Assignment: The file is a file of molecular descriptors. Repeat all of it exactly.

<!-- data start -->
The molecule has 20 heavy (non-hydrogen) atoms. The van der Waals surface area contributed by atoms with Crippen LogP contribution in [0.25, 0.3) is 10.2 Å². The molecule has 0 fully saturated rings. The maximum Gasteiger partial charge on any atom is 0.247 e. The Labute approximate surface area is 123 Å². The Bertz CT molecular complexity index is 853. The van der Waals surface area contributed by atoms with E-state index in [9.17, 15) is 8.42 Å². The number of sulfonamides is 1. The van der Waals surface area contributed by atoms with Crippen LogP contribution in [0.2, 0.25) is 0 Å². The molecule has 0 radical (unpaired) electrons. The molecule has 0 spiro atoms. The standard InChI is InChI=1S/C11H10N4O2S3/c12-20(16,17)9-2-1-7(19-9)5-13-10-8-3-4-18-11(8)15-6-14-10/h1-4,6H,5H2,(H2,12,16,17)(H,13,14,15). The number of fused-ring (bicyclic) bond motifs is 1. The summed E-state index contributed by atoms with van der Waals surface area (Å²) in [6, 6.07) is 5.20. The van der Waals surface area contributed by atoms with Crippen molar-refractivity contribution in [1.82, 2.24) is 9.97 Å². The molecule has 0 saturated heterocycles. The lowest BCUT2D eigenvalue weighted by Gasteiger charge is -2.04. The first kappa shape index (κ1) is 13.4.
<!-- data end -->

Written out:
The molecule has 20 heavy (non-hydrogen) atoms. The van der Waals surface area contributed by atoms with Crippen LogP contribution in [0.25, 0.3) is 10.2 Å². The molecule has 0 fully saturated rings. The maximum Gasteiger partial charge on any atom is 0.247 e. The Labute approximate surface area is 123 Å². The Bertz CT molecular complexity index is 853. The van der Waals surface area contributed by atoms with E-state index in [9.17, 15) is 8.42 Å². The number of sulfonamides is 1. The van der Waals surface area contributed by atoms with Crippen LogP contribution in [0.2, 0.25) is 0 Å². The molecule has 0 radical (unpaired) electrons. The molecule has 0 spiro atoms. The standard InChI is InChI=1S/C11H10N4O2S3/c12-20(16,17)9-2-1-7(19-9)5-13-10-8-3-4-18-11(8)15-6-14-10/h1-4,6H,5H2,(H2,12,16,17)(H,13,14,15). The number of fused-ring (bicyclic) bond motifs is 1. The summed E-state index contributed by atoms with van der Waals surface area (Å²) in [6, 6.07) is 5.20. The van der Waals surface area contributed by atoms with Crippen molar-refractivity contribution in [1.82, 2.24) is 9.97 Å². The molecule has 0 saturated heterocycles. The lowest BCUT2D eigenvalue weighted by Gasteiger charge is -2.04. The first kappa shape index (κ1) is 13.4.